As Russia’s dejected footballers trailed off the pitch to scattered jeers in the wake of their squad’s 1-1 draw with a weakened Turkey on June 5, the state television commentator didn’t even try to disguise his disgust.

“What a pity,” he said, “that when we are finally hosting the World Cup, we will be represented by the worst Russian national team ever.” Although Russia faces Uruguay, Egypt and Saudi Arabia – hardly “a group of death” – for a play-off place, less than 50 percent of the country’s football fans believe the team will progress, according to a recent Sports Express magazine poll.

It’s not only Russia’s sporting ambitions that have changed as FIFA’s quadrennial festival of football kicks off in Moscow this week. In 2009, the Russian economy was on the up and Kremlin officials were dreaming of transforming Moscow into a global financial center. That summer, U.S. and Russian officials met in Geneva for a symbolic “reset” of relations. Russia was affluent, confident and increasingly powerful. It seemed reasonable to imagine that the 2018 World Cup, along with the Sochi Olympics, would showcase what Putin described as the“new” Russia that had emerged after the Soviet Union’s collapse.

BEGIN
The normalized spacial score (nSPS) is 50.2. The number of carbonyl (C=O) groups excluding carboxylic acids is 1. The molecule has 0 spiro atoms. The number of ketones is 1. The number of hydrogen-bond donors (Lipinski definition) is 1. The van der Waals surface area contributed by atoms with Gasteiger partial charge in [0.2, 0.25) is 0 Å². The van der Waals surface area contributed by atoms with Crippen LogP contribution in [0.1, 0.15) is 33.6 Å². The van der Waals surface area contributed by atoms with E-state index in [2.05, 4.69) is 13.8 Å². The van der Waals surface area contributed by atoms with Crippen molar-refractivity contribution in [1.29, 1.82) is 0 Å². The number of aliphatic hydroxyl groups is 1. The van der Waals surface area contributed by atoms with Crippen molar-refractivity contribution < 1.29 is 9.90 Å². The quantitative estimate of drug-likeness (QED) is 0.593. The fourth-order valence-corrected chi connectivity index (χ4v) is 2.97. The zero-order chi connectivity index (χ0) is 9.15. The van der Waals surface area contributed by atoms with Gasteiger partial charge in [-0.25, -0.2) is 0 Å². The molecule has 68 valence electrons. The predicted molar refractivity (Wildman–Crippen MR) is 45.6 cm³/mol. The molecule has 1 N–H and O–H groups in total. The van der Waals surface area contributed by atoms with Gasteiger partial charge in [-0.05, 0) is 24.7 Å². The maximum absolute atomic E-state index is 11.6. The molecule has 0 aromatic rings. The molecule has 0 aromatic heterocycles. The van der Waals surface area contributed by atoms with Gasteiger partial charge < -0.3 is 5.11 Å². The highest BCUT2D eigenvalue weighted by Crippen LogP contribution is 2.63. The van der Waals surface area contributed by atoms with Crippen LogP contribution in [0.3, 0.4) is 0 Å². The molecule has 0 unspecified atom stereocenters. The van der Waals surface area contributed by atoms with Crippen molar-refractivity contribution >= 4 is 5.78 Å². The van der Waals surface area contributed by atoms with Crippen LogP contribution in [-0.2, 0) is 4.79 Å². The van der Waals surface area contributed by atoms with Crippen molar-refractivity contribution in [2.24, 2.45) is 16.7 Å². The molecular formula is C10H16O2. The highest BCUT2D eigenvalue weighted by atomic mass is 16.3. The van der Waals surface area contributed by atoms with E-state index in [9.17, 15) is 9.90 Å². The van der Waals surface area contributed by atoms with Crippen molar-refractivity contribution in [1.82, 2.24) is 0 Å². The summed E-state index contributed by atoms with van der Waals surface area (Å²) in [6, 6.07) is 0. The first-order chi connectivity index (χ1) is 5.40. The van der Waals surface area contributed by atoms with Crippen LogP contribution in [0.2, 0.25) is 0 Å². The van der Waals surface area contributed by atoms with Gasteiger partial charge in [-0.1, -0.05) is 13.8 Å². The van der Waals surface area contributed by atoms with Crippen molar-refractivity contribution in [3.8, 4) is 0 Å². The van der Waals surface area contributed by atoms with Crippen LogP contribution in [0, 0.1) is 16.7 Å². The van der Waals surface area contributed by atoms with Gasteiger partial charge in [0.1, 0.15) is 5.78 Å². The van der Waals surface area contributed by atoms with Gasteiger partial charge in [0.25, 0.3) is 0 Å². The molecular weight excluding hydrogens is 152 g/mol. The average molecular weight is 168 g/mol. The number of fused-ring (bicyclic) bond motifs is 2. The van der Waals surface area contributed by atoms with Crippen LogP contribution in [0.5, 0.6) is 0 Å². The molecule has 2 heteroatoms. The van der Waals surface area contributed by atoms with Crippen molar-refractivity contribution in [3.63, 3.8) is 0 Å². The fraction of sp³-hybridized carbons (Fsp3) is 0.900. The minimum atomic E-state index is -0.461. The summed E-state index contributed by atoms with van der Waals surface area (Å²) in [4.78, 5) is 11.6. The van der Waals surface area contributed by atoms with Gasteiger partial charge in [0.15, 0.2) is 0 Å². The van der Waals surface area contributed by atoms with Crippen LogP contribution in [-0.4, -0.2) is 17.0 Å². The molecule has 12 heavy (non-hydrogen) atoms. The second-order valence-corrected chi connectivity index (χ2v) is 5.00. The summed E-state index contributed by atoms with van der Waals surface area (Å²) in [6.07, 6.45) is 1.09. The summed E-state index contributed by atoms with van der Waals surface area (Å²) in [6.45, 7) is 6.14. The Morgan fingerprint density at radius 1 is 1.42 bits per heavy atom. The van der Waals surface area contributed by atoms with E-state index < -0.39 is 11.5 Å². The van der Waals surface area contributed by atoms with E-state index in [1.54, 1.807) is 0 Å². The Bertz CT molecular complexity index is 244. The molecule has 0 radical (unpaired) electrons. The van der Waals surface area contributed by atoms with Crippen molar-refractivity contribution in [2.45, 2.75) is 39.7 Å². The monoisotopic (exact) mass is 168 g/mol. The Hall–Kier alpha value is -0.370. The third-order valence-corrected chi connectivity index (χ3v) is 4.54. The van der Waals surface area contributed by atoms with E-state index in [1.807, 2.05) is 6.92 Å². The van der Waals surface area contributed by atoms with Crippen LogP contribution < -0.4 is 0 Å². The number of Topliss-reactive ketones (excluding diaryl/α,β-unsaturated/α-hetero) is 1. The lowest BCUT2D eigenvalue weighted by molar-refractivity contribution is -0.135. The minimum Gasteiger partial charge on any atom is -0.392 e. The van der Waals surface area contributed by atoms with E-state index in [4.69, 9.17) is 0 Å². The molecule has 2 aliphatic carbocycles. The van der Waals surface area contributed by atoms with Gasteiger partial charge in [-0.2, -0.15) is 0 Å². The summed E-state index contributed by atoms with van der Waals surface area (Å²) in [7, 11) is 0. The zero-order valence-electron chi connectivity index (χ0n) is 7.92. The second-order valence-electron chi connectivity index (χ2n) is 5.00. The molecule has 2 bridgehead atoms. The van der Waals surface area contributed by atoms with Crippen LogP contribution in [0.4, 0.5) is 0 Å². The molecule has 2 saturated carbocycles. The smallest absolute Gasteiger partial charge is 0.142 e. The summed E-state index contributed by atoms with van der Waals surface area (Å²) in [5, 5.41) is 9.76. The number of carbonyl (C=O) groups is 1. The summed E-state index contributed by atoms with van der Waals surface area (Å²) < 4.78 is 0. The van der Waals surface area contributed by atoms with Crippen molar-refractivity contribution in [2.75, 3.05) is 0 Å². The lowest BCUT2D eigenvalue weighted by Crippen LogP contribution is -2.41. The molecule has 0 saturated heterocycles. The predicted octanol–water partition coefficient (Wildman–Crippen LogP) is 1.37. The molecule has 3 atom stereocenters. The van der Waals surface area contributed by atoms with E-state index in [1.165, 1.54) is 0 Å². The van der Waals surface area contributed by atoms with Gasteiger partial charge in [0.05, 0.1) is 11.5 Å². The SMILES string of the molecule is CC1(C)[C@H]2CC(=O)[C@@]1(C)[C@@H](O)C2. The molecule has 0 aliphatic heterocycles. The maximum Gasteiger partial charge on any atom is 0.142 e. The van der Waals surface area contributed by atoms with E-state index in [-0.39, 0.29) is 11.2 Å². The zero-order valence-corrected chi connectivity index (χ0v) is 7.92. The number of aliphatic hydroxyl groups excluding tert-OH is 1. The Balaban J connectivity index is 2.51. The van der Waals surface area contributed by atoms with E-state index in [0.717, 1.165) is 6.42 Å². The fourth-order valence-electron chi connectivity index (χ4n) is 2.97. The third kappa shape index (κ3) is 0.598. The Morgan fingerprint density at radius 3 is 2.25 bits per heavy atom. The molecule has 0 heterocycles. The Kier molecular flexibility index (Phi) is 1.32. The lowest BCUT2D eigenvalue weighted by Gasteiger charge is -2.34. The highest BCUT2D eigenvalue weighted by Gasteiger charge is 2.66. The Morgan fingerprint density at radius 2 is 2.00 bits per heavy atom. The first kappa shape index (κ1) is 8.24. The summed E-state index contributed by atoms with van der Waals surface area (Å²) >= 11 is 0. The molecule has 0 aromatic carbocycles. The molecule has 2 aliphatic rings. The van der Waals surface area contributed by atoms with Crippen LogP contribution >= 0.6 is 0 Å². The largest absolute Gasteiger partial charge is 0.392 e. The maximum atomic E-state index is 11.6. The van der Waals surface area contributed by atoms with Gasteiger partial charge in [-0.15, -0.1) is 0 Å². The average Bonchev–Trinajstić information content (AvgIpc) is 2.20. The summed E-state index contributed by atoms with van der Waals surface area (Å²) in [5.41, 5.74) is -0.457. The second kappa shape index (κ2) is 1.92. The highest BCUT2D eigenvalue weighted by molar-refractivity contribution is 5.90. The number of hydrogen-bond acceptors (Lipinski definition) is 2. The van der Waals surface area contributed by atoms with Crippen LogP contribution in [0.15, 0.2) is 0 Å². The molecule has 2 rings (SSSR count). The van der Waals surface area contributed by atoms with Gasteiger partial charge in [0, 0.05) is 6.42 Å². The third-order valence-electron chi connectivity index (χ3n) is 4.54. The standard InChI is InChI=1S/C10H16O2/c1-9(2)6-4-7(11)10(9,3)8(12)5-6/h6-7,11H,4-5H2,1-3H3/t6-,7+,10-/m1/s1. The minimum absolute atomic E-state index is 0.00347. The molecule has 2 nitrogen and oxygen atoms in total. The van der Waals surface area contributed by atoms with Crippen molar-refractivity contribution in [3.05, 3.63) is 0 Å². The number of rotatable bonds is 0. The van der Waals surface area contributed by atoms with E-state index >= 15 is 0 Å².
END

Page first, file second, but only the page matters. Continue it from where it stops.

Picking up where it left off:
Flash forward almost a decade and Russia and the West have entered what analysts in both Moscow and Washington are describing as a new Cold War. An economic slump, triggered by Western sanctions and lower global oil prices, has plunged millions of Russians into poverty. Putin, rightly or wrongly, is seen across large swathes of the planet as an evil, warped genius who spends his days plotting how to destroy democracy and cause untold misery to millions. The World Cup, which is costing Russia at least $11 billion, is unlikely to change too many opinions on that score. Instead, the Kremlin will use the World Cup to try to prove that despite Western sanctions, it is not only surviving, but thriving.